Unilateral hearing loss is a hearing loss that happens in only one ear. Most cases of hearing loss that occur due to normal aging or noise induced hearing loss (NIHL) are bilateral – or in both ears. Unilateral hearing loss is most often caused by abrupt head injuries, viral infections, Meniere’s disease, or after surgery to remove a brain tumor. Single sided deafness or SSD is another term for unilateral hearing loss. SSD and unilateral hearing loss bring along their own concerns and can sometimes be even more troublesome than bilateral hearing loss. Read on to learn more about unilateral hearing loss, and how it is diagnosed and treated.
Unilateral hearing loss symptoms are varied. Obviously the most apparent symptom of unilateral hearing loss includes having unequal hearing abilities in each of your ears. How the hearing loss effects one, however, is a bit different than for those with bilateral hearing loss. Difficulty determining where a sound is coming from is a very common issue. This can make everyday activities such as crossing the street and navigating traffic not only difficult, but also downright dangerous. Some people with unilateral hearing loss notice it most when they are communicating with a large group of people such as at a family gathering or business meeting, or when they are in a noisy environment such as a restaurant or an airport.
Your audiologist or hearing aid specialist will diagnose unilateral hearing loss in a similar way they diagnose bilateral hearing loss. First, you will be asked to fill in a questionnaire that will ask you about your personal and family lifestyle and medical history. Then, your audiologist will look into your ears with an otoscope to see if there is any external damage to your ear canal or eardrum. Next, you will undergo some very quick and very painless assessments. You will listen to a variety of tones and will be asked to indicate when you hear them. The exact types of assessments will vary depending on your audiologist and hearing profile. Once the assessments are finished, you and your audiologist or hearing aid specialist will sit down and discuss the results and potential treatment options.
There are a few treatment options and solutions for people with unilateral hearing loss. The first, are contralateral routing of signal (CROS) hearing aids. This type of hearing aid is worn in the client’s “good” ear. On the deaf or hearing-impaired ear, there is a small microphone that picks up sounds and voices from the deaf side and transmits them to the hearing aid in the hearing ear. The second and newer treatment option is called a bone anchored hearing aid, or BAHA. A BAHA systems involves a small titanium implant placed in the bone behind the hearing impaired ear. This implant is then connected to a sound processor. The sound processor then picks up and transfers sounds through the bone to the hearing ear. With a bone anchored hearing aid, the wearer is able to hear sounds from both sides.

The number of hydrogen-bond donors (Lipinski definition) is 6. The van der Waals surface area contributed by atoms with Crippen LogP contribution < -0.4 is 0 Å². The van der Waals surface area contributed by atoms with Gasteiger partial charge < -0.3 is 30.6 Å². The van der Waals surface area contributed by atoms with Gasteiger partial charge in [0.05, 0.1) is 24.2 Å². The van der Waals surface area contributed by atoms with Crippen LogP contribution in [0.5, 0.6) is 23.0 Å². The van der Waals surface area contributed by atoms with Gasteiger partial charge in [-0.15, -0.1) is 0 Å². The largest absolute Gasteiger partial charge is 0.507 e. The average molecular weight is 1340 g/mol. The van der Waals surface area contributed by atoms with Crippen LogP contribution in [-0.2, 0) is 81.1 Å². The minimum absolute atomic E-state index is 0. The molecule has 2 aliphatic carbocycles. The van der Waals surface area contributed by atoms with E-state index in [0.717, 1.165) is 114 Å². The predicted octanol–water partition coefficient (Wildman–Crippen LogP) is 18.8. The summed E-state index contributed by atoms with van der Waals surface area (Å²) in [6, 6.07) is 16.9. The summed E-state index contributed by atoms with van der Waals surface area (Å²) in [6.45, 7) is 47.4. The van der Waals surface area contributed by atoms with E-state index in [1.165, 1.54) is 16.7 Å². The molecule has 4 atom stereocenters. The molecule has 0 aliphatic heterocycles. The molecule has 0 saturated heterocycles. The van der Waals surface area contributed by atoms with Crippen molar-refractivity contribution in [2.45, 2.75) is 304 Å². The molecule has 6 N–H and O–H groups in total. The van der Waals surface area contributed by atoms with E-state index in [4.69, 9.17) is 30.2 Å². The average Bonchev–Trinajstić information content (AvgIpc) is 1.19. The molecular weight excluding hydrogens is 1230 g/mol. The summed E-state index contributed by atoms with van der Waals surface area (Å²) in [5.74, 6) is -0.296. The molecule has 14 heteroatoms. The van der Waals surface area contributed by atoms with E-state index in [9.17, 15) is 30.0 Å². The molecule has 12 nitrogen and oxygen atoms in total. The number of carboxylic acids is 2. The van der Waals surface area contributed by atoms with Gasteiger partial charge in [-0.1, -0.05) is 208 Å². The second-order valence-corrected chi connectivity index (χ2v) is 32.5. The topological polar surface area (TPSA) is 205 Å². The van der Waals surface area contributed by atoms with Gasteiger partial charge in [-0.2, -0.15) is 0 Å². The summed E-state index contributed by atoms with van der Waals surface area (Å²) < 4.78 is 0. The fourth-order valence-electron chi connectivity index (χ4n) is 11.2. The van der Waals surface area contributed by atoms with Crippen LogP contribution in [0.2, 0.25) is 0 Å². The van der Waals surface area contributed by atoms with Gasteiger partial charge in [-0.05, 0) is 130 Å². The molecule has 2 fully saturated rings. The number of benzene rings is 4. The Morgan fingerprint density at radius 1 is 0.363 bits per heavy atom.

There are also some coping strategies for living with unilateral hearing loss. Joining a lip reading class can be a great way to not only improve conversational understanding, but good way to meet other people also dealing with hearing loss. It is also important to make sure your communication partner sits on your “good” side. Learning what positioning works best for you can be a great skill to have in your pocket. Play around with different positioning techniques until you find the one that is most successful for your hearing profile.
Do you feel like you are hearing conversations but not understanding them? Are you becoming frustrated in social situations? Does your spouse or family constantly ask you to turn down the volume? If so, you may be experiencing some of the early signs of hearing loss – be it unilateral or bilateral. If you have noticed changes in your hearing, reach out to our friendly team today to schedule your first consultation. We look forward to hearing from you and joining you on your journey to better hearing and an improved quality of life.